Met Office buys IBM petaflop supercomputer

The meteorological department is acquiring a £33m supercomputer that will operate at close to a petaflop within the next three years

The Met Office is buying a supercomputer from IBM which is expected to operate at close to a petaflop by 2011.

The as-yet-unnamed supercomputer is being acquired from IBM in a deal worth £33m, and will be used for both standard weather forecasting and climate-change prediction.

The supercomputer is due to come online in 2009, and will initially run at a maximum speed of 125 trillion floating point operations per second. According to IBM, this will make it the second most powerful computer in the UK, after the one run by the European Centre for Medium-Range Weather Forecasts. By 2011, the Met Office supercomputer is expected to operate at speeds approaching one quadrillion floating point operations per second, or one petaflop.

"Using specialised processes for weather-forecasting apps needs a huge number of processors," Ian Green, IBM's worldwide sales leader for high-performance computing systems, told on Monday.

IBM has already broken the petaflop barrier with its 'Roadrunner' supercomputer, announced in June and built for the US Department of Energy's National Nuclear Security Administration, to model the effects of nuclear explosions.

However, according to Green, the Met Office computer will not need to perform at the same speeds as Roadrunner, as the two supercomputers will be used for radically different tasks.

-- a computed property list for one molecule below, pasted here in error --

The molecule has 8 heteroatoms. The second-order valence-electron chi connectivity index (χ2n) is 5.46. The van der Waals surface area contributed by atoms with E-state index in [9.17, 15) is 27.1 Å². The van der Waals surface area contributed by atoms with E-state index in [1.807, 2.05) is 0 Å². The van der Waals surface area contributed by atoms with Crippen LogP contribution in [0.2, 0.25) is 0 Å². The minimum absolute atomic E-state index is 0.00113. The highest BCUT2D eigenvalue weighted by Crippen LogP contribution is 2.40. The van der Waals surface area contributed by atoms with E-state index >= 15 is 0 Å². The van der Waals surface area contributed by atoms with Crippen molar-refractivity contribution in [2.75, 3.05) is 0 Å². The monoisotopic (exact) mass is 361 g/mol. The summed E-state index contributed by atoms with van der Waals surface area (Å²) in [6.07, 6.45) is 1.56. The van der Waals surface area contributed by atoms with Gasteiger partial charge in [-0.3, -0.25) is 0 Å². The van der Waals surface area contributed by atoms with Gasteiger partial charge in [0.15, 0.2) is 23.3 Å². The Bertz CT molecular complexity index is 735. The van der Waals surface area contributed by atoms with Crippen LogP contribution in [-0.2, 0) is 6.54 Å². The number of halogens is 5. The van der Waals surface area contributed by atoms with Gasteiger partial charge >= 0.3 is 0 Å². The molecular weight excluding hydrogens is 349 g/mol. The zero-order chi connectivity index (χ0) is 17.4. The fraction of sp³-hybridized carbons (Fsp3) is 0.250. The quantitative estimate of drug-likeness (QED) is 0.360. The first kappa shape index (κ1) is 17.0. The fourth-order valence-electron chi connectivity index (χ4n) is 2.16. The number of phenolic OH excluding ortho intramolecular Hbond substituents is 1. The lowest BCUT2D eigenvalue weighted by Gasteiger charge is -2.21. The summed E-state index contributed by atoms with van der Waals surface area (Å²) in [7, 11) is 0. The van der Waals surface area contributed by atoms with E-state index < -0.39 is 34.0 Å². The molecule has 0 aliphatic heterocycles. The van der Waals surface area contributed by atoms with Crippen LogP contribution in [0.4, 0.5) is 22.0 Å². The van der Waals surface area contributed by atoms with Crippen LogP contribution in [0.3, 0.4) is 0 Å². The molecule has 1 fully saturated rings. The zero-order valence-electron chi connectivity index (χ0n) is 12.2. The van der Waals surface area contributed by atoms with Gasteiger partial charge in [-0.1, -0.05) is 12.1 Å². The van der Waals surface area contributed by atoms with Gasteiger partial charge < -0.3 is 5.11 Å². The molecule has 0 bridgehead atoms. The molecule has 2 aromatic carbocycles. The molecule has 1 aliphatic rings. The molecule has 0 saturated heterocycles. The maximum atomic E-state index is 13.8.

"The [Met Office] supercomputer will need high memory bandwidth and high-speed communications between different parts," said Green. "It is trying to manage a number of different data sets."

While the cell processors used in Roadrunner enable modelling of nuclear events, the Met Office system will require a lot of memory to deal with processing data with variables that are constantly changing.

"It's like the flutter of butterfly wings causing a storm on the other side of the world," said Green. "If you have a lot of different data points, when one moves, it affects everything else."

The supercomputer will let the Met Office run more 'ensembles', or scenarios that model different interactions of variables, and compare different possible outcomes. The software running on the computer will be the Met Office's proprietary Unified Model code, according to Green.

A spokesperson for the Met Office told that the main emphasis for the supercomputer would be to introduce a 'one-kilometre' grid. Currently, weather calculations are done on a grid where each point intersects at intervals of four kilometres. Calculations are based on Newtonian equations of motion, thermodynamics, continuity and equations of state, combined with water vapour-dynamic equations.

The computer will also be used to make calculations based on a finer grid around the globe. Currently the Met Office uses a global grid with a "coarse" 75-kilometre lattice, but will work to refine that down to a 25-kilometre grid.

"We'll start to pick up the development of misoscale features like thunderstorms that have traditionally been difficult for us to get right," said the spokeperson.

However, when asked whether the weather forecast could ever be 100 percent accurate, the spokesperson said: "Not in my lifetime, or yours. Short-range pressure and temperature prediction is already accurate but, with precipitation, 100 percent accuracy is not possible [due to the chaotic nature of the weather]."

The IBM supercomputer will be used for both standard weather forecasting and climate-change prediction


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